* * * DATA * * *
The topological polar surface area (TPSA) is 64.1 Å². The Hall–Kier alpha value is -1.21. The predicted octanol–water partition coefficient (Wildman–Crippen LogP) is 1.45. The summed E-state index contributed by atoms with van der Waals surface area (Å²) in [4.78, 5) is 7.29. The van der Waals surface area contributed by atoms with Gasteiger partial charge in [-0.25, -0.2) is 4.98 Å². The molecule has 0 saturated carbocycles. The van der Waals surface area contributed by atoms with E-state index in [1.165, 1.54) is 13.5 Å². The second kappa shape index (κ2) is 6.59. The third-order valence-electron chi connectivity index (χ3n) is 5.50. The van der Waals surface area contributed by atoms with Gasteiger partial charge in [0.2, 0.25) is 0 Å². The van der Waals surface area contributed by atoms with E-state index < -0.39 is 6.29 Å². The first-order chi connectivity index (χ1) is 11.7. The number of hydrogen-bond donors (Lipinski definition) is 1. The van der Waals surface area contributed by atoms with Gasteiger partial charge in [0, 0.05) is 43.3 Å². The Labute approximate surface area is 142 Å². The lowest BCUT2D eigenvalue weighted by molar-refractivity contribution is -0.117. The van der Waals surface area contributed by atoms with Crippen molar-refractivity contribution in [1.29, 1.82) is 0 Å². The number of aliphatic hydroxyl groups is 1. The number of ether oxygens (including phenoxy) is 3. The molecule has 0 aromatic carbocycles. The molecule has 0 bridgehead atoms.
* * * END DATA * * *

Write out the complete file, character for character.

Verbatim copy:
The topological polar surface area (TPSA) is 64.1 Å². The Hall–Kier alpha value is -1.21. The predicted octanol–water partition coefficient (Wildman–Crippen LogP) is 1.45. The summed E-state index contributed by atoms with van der Waals surface area (Å²) in [4.78, 5) is 7.29. The van der Waals surface area contributed by atoms with Gasteiger partial charge in [-0.25, -0.2) is 4.98 Å². The molecule has 0 saturated carbocycles. The van der Waals surface area contributed by atoms with E-state index in [1.165, 1.54) is 13.5 Å². The second kappa shape index (κ2) is 6.59. The third-order valence-electron chi connectivity index (χ3n) is 5.50. The van der Waals surface area contributed by atoms with Gasteiger partial charge in [0.2, 0.25) is 0 Å². The van der Waals surface area contributed by atoms with E-state index < -0.39 is 6.29 Å². The first-order chi connectivity index (χ1) is 11.7. The number of hydrogen-bond donors (Lipinski definition) is 1. The van der Waals surface area contributed by atoms with Gasteiger partial charge in [0, 0.05) is 43.3 Å². The Labute approximate surface area is 142 Å². The lowest BCUT2D eigenvalue weighted by molar-refractivity contribution is -0.117. The van der Waals surface area contributed by atoms with Crippen molar-refractivity contribution in [1.29, 1.82) is 0 Å². The number of aliphatic hydroxyl groups is 1. The number of ether oxygens (including phenoxy) is 3. The molecule has 0 aromatic carbocycles. The molecule has 0 bridgehead atoms.